i’ve lost an inch off my bust and 3.5 inches off my waist but only .5 inches off my legs each. i will say that the fat seems to be melting away slowly. now when i flex my legs i can see the muscle under there with more clarity. you had an article about losing muscle (lord love you for that). any further tips for me? thanks so much.

William March 5, 2010 at 3:24 pm

If you eliminate processed sugars, and eat whole and natural, you can exercise very little I do 2 45-hr weight lifting sessions. 2 cardio sessions of 30 minutes (in summer, instead of cardio I’ll do sprints or intervals).

With reduced carbs and no sugar drinks I don’t have to count calories or freak out if I miss a workout day ๐Ÿ™‚

Fat is melting off of me, and I’v elost my gut.

David March 6, 2010 at 12:11 pm


Lost a little weight recently? Here’s the magic number you need to know to keep it off: 275.

That’s how many extra minutes of exercise per week a study group needed in order to maintain a 10 percent loss in body weight for 2 years. Grab an extra 40-minute walk every day and you’re covered.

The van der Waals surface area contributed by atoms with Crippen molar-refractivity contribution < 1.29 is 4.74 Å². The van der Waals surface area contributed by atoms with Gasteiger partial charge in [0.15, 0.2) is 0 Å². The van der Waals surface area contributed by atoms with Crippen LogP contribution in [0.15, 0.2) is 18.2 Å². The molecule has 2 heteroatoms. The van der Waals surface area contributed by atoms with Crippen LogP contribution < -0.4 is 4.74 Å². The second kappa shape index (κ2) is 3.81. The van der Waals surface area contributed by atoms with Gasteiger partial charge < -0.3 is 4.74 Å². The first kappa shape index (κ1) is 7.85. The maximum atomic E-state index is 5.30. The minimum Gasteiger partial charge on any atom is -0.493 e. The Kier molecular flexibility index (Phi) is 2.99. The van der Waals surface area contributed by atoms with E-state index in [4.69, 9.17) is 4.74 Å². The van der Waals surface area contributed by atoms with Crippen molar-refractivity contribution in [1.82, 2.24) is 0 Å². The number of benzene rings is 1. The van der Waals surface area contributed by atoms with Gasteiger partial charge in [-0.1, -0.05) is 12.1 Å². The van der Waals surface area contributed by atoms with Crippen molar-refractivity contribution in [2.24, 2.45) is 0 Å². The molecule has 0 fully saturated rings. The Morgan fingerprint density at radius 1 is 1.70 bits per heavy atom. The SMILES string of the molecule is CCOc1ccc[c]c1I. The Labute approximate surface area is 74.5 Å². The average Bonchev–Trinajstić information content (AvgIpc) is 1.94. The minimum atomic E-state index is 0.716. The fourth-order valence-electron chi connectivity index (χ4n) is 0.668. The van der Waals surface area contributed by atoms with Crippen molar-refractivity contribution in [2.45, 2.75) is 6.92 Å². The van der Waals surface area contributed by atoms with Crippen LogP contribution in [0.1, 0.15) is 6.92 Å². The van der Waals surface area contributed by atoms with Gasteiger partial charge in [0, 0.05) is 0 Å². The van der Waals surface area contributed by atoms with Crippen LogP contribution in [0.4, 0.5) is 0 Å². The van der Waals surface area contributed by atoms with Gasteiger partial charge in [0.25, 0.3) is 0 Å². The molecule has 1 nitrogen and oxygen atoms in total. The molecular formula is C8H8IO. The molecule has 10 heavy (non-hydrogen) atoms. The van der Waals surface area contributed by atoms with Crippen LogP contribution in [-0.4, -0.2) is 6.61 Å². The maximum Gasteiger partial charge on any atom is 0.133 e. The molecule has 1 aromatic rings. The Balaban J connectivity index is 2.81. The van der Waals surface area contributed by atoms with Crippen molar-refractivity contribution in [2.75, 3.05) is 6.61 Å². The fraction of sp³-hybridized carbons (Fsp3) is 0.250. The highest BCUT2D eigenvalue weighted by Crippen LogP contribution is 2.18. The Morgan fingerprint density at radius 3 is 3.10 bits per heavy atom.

More Is More
Unfortunately, when people lose weight, almost half of them tend to regain it within 6 months. But you don’t have to be part of that statistic. Just a little extra physical activity could keep you enjoying your new size indefinitely. But that means more than the recommended 30 minutes of physical activity a day needed to prevent disease. Researchers estimate that most people need 60 to 90 minutes of moderate-intensity physical activity on most days of the week — in addition to eating right — to keep lost pounds off.

I shoot for 300 minutes (5 days at 60 min., or a couple days at 90 min. and a couple at 60). I have lost and kept off 75 lbs for over two years this way. I continue to get in better and better shape. I like this blog. Keep it up!

leftfield March 8, 2010 at 8:48 am

‘I went to 5.5% bf by spending less than 2 hrs/week in the gym. I’ve maintained that lean state ever since.

During cutting, the importance of exercise is like a piss in the ocean compared to that of your diet.’

How did you do that Martin, that’s just 20 mins a day 6 days a week or 4 days @ 30 mins, was that just weights maybe 5 x 5 on compounds if so what about your cv fitness, did you add some hiit to cover that?